The Raiders had a big armed quarterback two years ago in Carson Palmer. He threw for over 4000 yards in 2012 - something Schaub has done three times in his career. That didn't help McFadden's numbers. That year Mike Goodson was gaining over six yards per carry until he got injured and then Marcel Reece came in and played well also. Really the only Raiders running back who was struggling was McFadden.
The best game McFadden has had the past two seasons came in week two of last season - with a running quarterback. He gained 129 yards on 19 carries in week two against the Jaguars. He had open field to run because Terrelle Pryor had run for 112 yards in the opener and the Jaguars weren't talented enough to keep an eye on both Pryor and McFadden in the read option. I don't see Matt Schaub running a successful read option any time soon.
Since we're on the subject of play calling, could offensive coordinator, Greg Olson, be the key to unlocking McFadden's inner superstar? After all, it was Hue Jackson in 2011 who did it by tailoring the Raiders' offense to fit McFadden's strengths. Could Olson do the same? He could. But he won't.
Olson is known for being flexible with his game plan and not rigidly sticking with one offense. But he specializes in quarterbacks and tailors his offense to the quarterback, not the running back. McFadden will have to fit into whatever scheme Matt Schaub is most comfortable.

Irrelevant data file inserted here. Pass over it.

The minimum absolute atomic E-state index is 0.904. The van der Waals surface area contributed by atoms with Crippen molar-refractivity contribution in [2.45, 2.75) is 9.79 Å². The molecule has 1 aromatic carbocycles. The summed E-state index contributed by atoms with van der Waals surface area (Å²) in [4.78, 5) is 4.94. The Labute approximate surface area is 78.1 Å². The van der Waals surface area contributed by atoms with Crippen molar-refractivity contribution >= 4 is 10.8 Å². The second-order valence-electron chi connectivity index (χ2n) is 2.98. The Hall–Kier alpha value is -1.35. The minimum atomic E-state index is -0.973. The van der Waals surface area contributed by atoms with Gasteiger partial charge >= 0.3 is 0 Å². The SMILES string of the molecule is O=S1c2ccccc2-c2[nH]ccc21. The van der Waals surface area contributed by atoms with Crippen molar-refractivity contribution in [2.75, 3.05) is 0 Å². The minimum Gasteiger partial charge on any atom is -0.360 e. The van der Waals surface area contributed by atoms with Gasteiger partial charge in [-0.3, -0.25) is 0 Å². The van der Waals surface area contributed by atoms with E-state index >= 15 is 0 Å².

Sure, some running backs have had success under Olson's offensive scheme - Steven Jackson and LeGarrette Blount come to mind -- but there are a couple major differences between those running backs and McFadden.
First off, Jackson and Blount are both big, bruising backs and that's not McFadden. Secondly, Steven Jackson had success before Olson and continued to have success after he left. For LeGarrette Blount's part, he surprised a lot of people by just sneaking over 1000 yards (1005). But he did it just once in two seasons under Olson in Tampa. It was also the only time in Olson's four seasons in Tampa a back had over 1000 yards.
So, basically if you want to convince yourself or others that McFadden is going to suddenly turn things around, you must somehow completely throw all history and logic out the window and then take your own leap of faith (preferably also out that same window).
Is it possible? Sure. Is it likely? Not even close.
Hope is good but don't be shocked when the result is uncomfortably familiar.